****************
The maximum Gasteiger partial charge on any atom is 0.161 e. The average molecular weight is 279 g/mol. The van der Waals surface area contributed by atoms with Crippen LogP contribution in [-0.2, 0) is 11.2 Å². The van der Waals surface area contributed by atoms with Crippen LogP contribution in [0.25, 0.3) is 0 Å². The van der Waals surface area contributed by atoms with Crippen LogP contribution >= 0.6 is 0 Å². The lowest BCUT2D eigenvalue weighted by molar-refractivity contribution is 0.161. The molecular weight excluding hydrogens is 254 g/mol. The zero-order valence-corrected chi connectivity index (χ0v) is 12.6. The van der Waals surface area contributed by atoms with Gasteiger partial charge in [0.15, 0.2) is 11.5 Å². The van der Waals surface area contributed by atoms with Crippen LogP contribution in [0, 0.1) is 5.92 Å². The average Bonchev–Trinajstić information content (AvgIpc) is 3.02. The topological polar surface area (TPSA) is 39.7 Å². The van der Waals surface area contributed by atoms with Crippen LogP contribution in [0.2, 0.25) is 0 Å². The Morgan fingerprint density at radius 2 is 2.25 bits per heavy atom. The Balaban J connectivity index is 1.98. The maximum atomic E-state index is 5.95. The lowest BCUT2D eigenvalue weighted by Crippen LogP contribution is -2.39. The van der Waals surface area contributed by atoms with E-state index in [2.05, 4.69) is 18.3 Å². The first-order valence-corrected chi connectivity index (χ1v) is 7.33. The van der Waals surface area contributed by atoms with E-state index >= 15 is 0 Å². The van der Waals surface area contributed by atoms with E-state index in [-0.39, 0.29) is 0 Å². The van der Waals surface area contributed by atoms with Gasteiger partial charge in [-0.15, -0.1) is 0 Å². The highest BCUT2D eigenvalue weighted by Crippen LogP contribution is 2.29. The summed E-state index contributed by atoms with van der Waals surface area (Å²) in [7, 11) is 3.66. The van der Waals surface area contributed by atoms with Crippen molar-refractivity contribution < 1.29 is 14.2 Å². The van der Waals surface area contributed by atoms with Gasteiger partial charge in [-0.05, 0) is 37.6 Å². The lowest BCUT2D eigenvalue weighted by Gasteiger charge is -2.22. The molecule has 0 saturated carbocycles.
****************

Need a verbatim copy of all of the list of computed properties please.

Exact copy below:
The maximum Gasteiger partial charge on any atom is 0.161 e. The average molecular weight is 279 g/mol. The van der Waals surface area contributed by atoms with Crippen LogP contribution in [-0.2, 0) is 11.2 Å². The van der Waals surface area contributed by atoms with Crippen LogP contribution in [0.25, 0.3) is 0 Å². The van der Waals surface area contributed by atoms with Crippen LogP contribution >= 0.6 is 0 Å². The lowest BCUT2D eigenvalue weighted by molar-refractivity contribution is 0.161. The molecular weight excluding hydrogens is 254 g/mol. The zero-order valence-corrected chi connectivity index (χ0v) is 12.6. The van der Waals surface area contributed by atoms with Gasteiger partial charge in [0.15, 0.2) is 11.5 Å². The van der Waals surface area contributed by atoms with Crippen LogP contribution in [0, 0.1) is 5.92 Å². The average Bonchev–Trinajstić information content (AvgIpc) is 3.02. The topological polar surface area (TPSA) is 39.7 Å². The van der Waals surface area contributed by atoms with Crippen LogP contribution in [0.2, 0.25) is 0 Å². The Morgan fingerprint density at radius 2 is 2.25 bits per heavy atom. The Balaban J connectivity index is 1.98. The maximum atomic E-state index is 5.95. The lowest BCUT2D eigenvalue weighted by Crippen LogP contribution is -2.39. The van der Waals surface area contributed by atoms with E-state index in [2.05, 4.69) is 18.3 Å². The first-order valence-corrected chi connectivity index (χ1v) is 7.33. The van der Waals surface area contributed by atoms with E-state index >= 15 is 0 Å². The van der Waals surface area contributed by atoms with E-state index in [-0.39, 0.29) is 0 Å². The van der Waals surface area contributed by atoms with Gasteiger partial charge in [-0.15, -0.1) is 0 Å². The highest BCUT2D eigenvalue weighted by Crippen LogP contribution is 2.29. The summed E-state index contributed by atoms with van der Waals surface area (Å²) in [7, 11) is 3.66. The van der Waals surface area contributed by atoms with Crippen molar-refractivity contribution < 1.29 is 14.2 Å². The van der Waals surface area contributed by atoms with Gasteiger partial charge in [-0.05, 0) is 37.6 Å². The lowest BCUT2D eigenvalue weighted by Gasteiger charge is -2.22. The molecule has 0 saturated carbocycles.